Note: I wasn't able to take pictures inside the museum, because it was not allowed :( I wish I could have though, because there were SO many cute things int here!
The cafe inside the museum had various flavors of ice cream. I got the "white milk" flavor. It was awesome! ONe of my friends got the "red pepper" and regretted it after his tongue started to burn.


Tuesday, June 12, 2012

Calligraphy Class

Students split up into groups, and each group was able to experience few of the classes offered at Technos College. My group went into a calligraphy class. 
Although calligraphy isn't' very common in the states, it's pretty common in Korea. I remember taking calligraphy classes as a child in Korea. I thought the manners in which you approach calligraphy was very similar (sitting up straight, holding the brush so that it is directed down, etc.) in both countries. Due to the difference in language, however, I've noticed the differences in expressing the strokes and accentuating certain areas. 
Overall, it was a very interesting class, and it brought back memories from childhood :) 
The first thing I wrote was my name. This is written in hiragana. 
Note: Hiragana is a Japanese syllabary, one basic component of the Japanese writing system, along with katakana and kanji. 

Next, I tried writing kanji on a fan. This kanji means "love."
Note: Kanji is the adopted Chinese characters that are used in the modern Japanese writing system. In contrast to hiragana, each kanji has different meanings.
The professor of the calligraphy class presented us with a gift, which had our names written in kanji. The one written above is my name in hiragana, and the one written below is my name in kanji. My name in kanji has the meaning of a "beautiful and shining day."


Monday, June 11, 2012

Kamakura, One Day Bus Tour

@ the Kotokuin Temple, The Great Buddah of Kamakura: Built in 1252, the "Byakugo" (located on the Buddha's forehead) is known to emit rays of light to illuminate all of the world. 

@ the Tsurugaoka Hachiman Shrine: Built in 1063, and moved to the present location in 1180, this shrine has been dedicated to the guardian god of Samurai Warrior. 

Sunday, June 10, 2012

Free day!

Today was our first whole day of free time!  This morning the Bates contingent, along with others in the group went to a Kabuki theatre performance.  It is a traditional style play/opera that included big Taiko drums, traditional one string banjo-like string instruments, and singing/talking that was a little screechy (on purpose).  Unfortunately we couldn't take pictures of the elaborate set and costumes, but here is some information on the style in general.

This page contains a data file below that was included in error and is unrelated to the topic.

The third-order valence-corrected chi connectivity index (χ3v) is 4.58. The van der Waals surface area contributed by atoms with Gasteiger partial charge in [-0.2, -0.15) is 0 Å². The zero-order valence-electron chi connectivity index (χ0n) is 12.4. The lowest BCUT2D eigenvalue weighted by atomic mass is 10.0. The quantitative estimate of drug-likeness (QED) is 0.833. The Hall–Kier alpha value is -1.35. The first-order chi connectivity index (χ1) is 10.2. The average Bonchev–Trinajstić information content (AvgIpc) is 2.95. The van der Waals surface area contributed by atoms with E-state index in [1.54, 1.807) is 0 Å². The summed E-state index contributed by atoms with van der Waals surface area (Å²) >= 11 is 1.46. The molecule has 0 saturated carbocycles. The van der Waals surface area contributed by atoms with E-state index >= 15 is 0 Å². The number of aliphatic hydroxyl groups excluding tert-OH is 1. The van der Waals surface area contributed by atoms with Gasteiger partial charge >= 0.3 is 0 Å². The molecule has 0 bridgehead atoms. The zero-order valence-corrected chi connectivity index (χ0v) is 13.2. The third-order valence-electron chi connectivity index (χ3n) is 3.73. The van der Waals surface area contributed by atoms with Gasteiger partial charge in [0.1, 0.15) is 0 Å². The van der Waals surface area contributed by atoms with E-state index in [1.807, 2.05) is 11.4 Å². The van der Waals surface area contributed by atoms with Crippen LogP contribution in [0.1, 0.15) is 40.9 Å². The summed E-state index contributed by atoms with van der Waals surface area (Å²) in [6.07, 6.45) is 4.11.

Kabuki info

Architecture in downtown, near the Kabuki performance 

Outside the Tokyo National Theater
The lobby of the National Theater reminded me of Lincoln center with its jewelry box-like lighting.

Curtain, pre-Kabuki show

After the show I went on to explore the very modern area of Harajuku with two other students.  The shopping was overwhelming (even for a shopper as experienced as me) but the fashion and people watching was fun!

Walking through Yoyogi park on our way to Harajuku

Upstairs at an over the top food court in Harajuku

Tonight Sandy, Nancy, and I met up with two other recent Bates graduates (one just finished up her thesis with Nancy as her advisor) for an amazing dinner in the fancy shopping district called Omotesando Hills. Designed much like a modern Champs d'Elysee, the large tree lined boulevard was flanked by designers, boutiques, fancy apartment buildings and incredible malls.  We got dinner at a restaurant famous for their traditional Japanese pork cutlets, and they exceeded expectations for what pork can taste like.  Incredibly tender and flaky at the same time they were barely trumped by yet another amazing plate of sushi!  Yum!

Found a little bit of home!

The lobby of a fancy apartment building